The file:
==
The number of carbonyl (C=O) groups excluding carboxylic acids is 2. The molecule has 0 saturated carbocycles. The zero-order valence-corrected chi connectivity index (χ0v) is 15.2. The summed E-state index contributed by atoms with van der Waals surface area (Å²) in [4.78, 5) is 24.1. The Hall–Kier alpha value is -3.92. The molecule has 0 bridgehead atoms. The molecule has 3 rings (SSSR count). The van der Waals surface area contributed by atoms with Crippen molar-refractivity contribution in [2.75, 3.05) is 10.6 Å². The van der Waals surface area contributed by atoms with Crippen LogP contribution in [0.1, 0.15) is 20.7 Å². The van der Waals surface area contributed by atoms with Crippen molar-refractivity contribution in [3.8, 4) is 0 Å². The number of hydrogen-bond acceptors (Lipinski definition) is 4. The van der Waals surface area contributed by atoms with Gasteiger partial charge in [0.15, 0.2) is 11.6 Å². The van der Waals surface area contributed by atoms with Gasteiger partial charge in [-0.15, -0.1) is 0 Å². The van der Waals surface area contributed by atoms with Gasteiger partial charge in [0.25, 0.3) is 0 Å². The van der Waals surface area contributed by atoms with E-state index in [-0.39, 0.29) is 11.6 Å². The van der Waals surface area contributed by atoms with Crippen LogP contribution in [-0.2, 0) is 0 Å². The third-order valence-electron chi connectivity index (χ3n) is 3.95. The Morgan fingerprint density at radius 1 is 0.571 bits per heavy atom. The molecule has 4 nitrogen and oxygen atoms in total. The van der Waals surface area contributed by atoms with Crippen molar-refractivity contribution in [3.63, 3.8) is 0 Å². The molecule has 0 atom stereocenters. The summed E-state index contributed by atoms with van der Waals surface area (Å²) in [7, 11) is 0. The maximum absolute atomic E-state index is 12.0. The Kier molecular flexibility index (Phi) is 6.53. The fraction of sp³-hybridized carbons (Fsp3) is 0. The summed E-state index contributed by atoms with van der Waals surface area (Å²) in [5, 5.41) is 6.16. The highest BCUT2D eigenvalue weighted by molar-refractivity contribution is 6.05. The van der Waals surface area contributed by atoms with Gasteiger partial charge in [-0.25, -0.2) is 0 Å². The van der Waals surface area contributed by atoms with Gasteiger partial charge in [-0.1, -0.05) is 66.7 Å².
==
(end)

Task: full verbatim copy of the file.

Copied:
The number of carbonyl (C=O) groups excluding carboxylic acids is 2. The molecule has 0 saturated carbocycles. The zero-order valence-corrected chi connectivity index (χ0v) is 15.2. The summed E-state index contributed by atoms with van der Waals surface area (Å²) in [4.78, 5) is 24.1. The Hall–Kier alpha value is -3.92. The molecule has 0 bridgehead atoms. The molecule has 3 rings (SSSR count). The van der Waals surface area contributed by atoms with Crippen molar-refractivity contribution in [2.75, 3.05) is 10.6 Å². The van der Waals surface area contributed by atoms with Crippen LogP contribution in [0.1, 0.15) is 20.7 Å². The van der Waals surface area contributed by atoms with Crippen molar-refractivity contribution in [3.8, 4) is 0 Å². The number of hydrogen-bond acceptors (Lipinski definition) is 4. The van der Waals surface area contributed by atoms with Gasteiger partial charge in [0.15, 0.2) is 11.6 Å². The van der Waals surface area contributed by atoms with Gasteiger partial charge in [-0.15, -0.1) is 0 Å². The van der Waals surface area contributed by atoms with Gasteiger partial charge in [0.25, 0.3) is 0 Å². The van der Waals surface area contributed by atoms with E-state index in [-0.39, 0.29) is 11.6 Å². The van der Waals surface area contributed by atoms with Crippen LogP contribution in [-0.2, 0) is 0 Å². The third-order valence-electron chi connectivity index (χ3n) is 3.95. The Morgan fingerprint density at radius 1 is 0.571 bits per heavy atom. The molecule has 4 nitrogen and oxygen atoms in total. The van der Waals surface area contributed by atoms with Crippen molar-refractivity contribution in [3.63, 3.8) is 0 Å². The molecule has 0 atom stereocenters. The summed E-state index contributed by atoms with van der Waals surface area (Å²) in [7, 11) is 0. The maximum absolute atomic E-state index is 12.0. The Kier molecular flexibility index (Phi) is 6.53. The fraction of sp³-hybridized carbons (Fsp3) is 0. The summed E-state index contributed by atoms with van der Waals surface area (Å²) in [5, 5.41) is 6.16. The highest BCUT2D eigenvalue weighted by molar-refractivity contribution is 6.05. The van der Waals surface area contributed by atoms with Gasteiger partial charge in [-0.25, -0.2) is 0 Å². The van der Waals surface area contributed by atoms with Gasteiger partial charge in [-0.1, -0.05) is 66.7 Å².